New restrictions on electronic scooters or Personal Mobility Devices (PMDs) will come into place after the Government, who implemented a new set of rules a few weeks ago regarding the road safety, said it has accepted all recommendations put forward by Active Mobility Advisory Panel studying the use of the devices on Wednesday.
As per the recommendations, e-scooter riders, at least 16-year-old, can ride on cycling paths and PMD users under 16 will have to be supervised by adults. Users will also have to pass a theory test, a requirement which will be extended to electric bicycle users before they are allowed to ride on cycling paths and the roads, said the authority.
E-scooter ban on footpaths
It should be noted that recently, to ensure the safety of the pedestrians Senior Minister of State for Transport Lam Pin Min said that in the past two years the government put in great efforts to promote the safe use of motorised personal mobility devices but "Despite significant efforts, we continue to encounter errant riders who use non-compliant devices and ride dangerously." So the government has decided to ban the e-scooters from the footpath.
As per the new rules, if anyone found breaking the new rules, the offender will face a fine up to $2,000 and/or a jail term up to three months once the ban is strictly enforced from 2020.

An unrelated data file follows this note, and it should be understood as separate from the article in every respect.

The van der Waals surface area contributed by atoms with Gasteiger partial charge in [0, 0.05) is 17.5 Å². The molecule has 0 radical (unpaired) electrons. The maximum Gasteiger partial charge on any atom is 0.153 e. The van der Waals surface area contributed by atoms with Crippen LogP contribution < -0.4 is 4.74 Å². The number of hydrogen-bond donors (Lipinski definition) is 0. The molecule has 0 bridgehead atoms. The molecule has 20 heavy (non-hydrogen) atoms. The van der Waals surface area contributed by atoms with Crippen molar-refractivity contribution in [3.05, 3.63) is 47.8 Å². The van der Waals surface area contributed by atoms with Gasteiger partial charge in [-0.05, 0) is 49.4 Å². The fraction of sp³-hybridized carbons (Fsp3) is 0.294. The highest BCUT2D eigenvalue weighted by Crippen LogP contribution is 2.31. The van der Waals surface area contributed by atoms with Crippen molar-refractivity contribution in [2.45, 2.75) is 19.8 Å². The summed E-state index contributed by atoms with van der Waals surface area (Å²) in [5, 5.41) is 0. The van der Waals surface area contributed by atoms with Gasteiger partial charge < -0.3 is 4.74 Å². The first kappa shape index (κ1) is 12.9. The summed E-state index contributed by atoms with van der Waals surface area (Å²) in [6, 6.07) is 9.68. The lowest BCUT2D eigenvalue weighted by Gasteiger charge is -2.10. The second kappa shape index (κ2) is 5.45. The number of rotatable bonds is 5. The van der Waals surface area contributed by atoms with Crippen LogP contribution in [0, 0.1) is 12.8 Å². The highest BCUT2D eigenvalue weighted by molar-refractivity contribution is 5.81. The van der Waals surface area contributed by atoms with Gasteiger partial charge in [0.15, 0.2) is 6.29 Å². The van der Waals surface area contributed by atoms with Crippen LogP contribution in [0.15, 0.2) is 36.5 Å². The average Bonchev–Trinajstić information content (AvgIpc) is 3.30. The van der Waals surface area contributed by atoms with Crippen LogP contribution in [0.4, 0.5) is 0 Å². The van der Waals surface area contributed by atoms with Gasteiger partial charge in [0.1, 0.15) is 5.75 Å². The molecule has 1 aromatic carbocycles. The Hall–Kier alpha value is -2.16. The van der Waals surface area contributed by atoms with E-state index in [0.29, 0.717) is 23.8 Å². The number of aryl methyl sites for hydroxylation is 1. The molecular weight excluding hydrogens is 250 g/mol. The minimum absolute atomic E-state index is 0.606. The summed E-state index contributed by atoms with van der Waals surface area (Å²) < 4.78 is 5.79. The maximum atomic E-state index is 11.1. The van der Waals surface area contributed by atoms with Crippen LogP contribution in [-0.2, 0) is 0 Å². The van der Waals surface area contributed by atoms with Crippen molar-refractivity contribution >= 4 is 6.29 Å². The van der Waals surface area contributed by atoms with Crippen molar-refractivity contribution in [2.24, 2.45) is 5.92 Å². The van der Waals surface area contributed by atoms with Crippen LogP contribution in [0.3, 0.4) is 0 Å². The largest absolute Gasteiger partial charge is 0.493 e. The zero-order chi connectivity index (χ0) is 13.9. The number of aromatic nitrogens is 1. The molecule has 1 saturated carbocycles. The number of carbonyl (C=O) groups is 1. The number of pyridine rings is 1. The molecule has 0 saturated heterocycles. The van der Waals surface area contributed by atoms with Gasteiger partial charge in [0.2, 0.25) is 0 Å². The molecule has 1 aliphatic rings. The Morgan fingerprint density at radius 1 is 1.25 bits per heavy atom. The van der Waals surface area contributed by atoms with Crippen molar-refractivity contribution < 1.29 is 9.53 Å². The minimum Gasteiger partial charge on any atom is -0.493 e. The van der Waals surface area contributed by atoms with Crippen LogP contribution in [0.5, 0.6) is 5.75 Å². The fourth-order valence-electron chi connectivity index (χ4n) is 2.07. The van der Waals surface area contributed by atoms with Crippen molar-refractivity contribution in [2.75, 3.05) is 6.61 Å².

After the ban, the Government also launched a seven million dollar programme to encourage food delivery riders to trade in their e-scooters for other devices.
It should be noted that the food delivery companies and other companies use e-scooter riders will have to acquire third-party liability insurance for them. As per the Ministry of Transport, this step was taken in a process for a move towards mandatory insurance for all e-scooter users. All active mobility riders are not allowed to use mobile phones while riding on both cycling paths and roads.
The Active Mobility Advisory Panel, which was set up in 2015, submitted the recommendations to Transport Minister Khaw Boon Wan in September to improve safety for public path users in Singapore. This panel also proposed several measures in 2018 including the mandatory registration of e-scooters and the lowering of speed limits on footpaths.
As mentioned by the transport ministry the new recommendations by the panel were timely and will complement existing efforts to improve path and road safety. Senior Minister of State for Transport Lam Pin Min wrote in a Facebook post that the panel made difficult but balanced recommendations.